The Supreme Court of Chile ruled against the Orionx cryptocurrency exchange, allowing a state bank to close its account, local news platform Emol reported on December 4.
Previously, the third room of the superior court had revoked the decision adopted in July that guaranteed the protection of Orionx and forced the local state bank Banco del Estado to reopen its account. The new ruling cited by Emol affirms that the bank acted correctly and did not violate any rule of the Chilean constitution.
In the decision, the judge also said that cryptocurrencies “have no physical manifestation or intrinsic value.” The document states that they are not controlled by the government or by a corporation, citing the characteristics as reasons to allow banks to reject services to the stock market. The court’s decision explains that the nature of cryptocurrencies prevents banks from receiving detailed information about transactions, customers and companies that interact with assets.
In addition, the Supreme Court raised the issue of the illicit use of cryptocurrencies, alleging that cryptocurrencies were involved in money laundering and terrorist financing. Given all these considerations, the closure of the Orionx accounts by the bank was legal.
It was not immediately clear whether the court’s decision applies to two other cryptocurrency exchanges that have filed complaints this year regarding similar closures. The litigation began in mid-April 2018, when the local crypto-monetary exchanges BUDA, Orionx and CryptoMarket (CryptoMKT) were presented to an appeals court to face two banks, the private Itau Corpbanca and the state-owned Banco del Estado, which had closed the accounts of your platforms. The co-founder and CEO of BUDA, Guillermo Torrealba, affirmed at that moment that the decision of the banks to close the accounts was “to kill the whole industry”.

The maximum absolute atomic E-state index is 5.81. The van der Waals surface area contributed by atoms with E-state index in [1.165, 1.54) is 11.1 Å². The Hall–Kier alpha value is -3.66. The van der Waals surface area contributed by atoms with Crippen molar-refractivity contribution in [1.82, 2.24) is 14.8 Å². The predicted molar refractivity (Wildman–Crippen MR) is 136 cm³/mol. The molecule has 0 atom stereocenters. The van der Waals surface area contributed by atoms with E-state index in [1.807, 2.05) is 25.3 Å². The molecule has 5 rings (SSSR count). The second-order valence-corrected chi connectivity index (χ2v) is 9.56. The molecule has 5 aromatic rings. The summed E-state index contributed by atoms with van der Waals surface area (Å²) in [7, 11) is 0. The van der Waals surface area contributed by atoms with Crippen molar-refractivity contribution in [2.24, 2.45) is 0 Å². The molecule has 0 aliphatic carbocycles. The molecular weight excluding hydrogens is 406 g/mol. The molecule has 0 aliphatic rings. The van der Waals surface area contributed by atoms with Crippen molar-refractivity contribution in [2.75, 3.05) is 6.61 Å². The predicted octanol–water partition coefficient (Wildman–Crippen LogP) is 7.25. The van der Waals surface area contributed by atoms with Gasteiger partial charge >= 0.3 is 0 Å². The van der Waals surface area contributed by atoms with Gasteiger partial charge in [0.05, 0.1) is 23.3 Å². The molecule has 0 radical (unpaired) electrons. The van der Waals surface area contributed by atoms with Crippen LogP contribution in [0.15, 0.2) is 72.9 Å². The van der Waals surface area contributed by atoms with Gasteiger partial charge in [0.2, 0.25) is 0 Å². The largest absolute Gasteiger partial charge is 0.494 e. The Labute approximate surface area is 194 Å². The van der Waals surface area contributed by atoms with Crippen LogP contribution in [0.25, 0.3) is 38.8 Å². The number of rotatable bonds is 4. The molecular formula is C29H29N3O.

In April and July, the Antitrust Court and the Court of Appeals ordered Itau Corpbanca and the State Bank to reopen the accounts of Buda and Orionx consecutively.
In May, the president of the Central Bank of Chile, Mario Marcel, announced that the institution was considering developing a regulatory framework for cryptocurrencies, in order to manage the risks associated with the cryptocurrency trade. In October, Chilean parliamentarians presented a resolution on the adoption of blockchain that did not focus on cryptocurrencies.
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